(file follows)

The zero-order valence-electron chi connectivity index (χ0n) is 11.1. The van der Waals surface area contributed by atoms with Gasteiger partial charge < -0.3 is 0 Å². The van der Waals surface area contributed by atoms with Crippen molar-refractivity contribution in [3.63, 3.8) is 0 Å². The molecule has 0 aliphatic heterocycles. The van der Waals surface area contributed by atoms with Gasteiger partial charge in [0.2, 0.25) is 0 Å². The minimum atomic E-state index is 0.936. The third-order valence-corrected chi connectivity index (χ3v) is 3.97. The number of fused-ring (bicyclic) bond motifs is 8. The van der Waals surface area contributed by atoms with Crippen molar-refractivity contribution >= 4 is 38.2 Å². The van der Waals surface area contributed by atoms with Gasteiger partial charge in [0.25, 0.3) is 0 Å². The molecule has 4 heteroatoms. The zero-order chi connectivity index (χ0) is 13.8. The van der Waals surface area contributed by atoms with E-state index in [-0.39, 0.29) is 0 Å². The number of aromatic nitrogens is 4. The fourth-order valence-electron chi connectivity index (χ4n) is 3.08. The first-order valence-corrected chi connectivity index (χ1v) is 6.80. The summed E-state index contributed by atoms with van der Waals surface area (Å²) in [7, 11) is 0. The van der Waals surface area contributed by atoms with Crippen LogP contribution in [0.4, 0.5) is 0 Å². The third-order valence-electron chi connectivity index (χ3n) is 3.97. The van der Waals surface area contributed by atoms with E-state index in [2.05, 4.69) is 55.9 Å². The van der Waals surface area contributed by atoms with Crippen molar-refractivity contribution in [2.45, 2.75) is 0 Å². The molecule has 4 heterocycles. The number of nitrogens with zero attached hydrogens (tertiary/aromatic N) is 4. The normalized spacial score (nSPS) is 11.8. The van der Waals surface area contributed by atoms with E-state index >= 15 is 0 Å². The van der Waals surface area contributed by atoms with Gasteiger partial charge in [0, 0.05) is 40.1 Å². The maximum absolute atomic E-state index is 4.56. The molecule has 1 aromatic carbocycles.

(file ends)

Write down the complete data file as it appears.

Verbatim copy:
The zero-order valence-electron chi connectivity index (χ0n) is 11.1. The van der Waals surface area contributed by atoms with Gasteiger partial charge < -0.3 is 0 Å². The van der Waals surface area contributed by atoms with Crippen molar-refractivity contribution in [3.63, 3.8) is 0 Å². The molecule has 0 aliphatic heterocycles. The van der Waals surface area contributed by atoms with Gasteiger partial charge in [0.2, 0.25) is 0 Å². The minimum atomic E-state index is 0.936. The third-order valence-corrected chi connectivity index (χ3v) is 3.97. The number of fused-ring (bicyclic) bond motifs is 8. The van der Waals surface area contributed by atoms with Crippen molar-refractivity contribution >= 4 is 38.2 Å². The van der Waals surface area contributed by atoms with Gasteiger partial charge in [0.25, 0.3) is 0 Å². The molecule has 4 heteroatoms. The zero-order chi connectivity index (χ0) is 13.8. The van der Waals surface area contributed by atoms with E-state index in [-0.39, 0.29) is 0 Å². The number of aromatic nitrogens is 4. The fourth-order valence-electron chi connectivity index (χ4n) is 3.08. The first-order valence-corrected chi connectivity index (χ1v) is 6.80. The summed E-state index contributed by atoms with van der Waals surface area (Å²) in [7, 11) is 0. The van der Waals surface area contributed by atoms with Crippen LogP contribution in [0.4, 0.5) is 0 Å². The third-order valence-electron chi connectivity index (χ3n) is 3.97. The van der Waals surface area contributed by atoms with E-state index in [2.05, 4.69) is 55.9 Å². The van der Waals surface area contributed by atoms with Crippen molar-refractivity contribution in [2.45, 2.75) is 0 Å². The molecule has 4 heterocycles. The number of nitrogens with zero attached hydrogens (tertiary/aromatic N) is 4. The normalized spacial score (nSPS) is 11.8. The van der Waals surface area contributed by atoms with E-state index >= 15 is 0 Å². The van der Waals surface area contributed by atoms with Gasteiger partial charge in [0, 0.05) is 40.1 Å². The maximum absolute atomic E-state index is 4.56. The molecule has 1 aromatic carbocycles.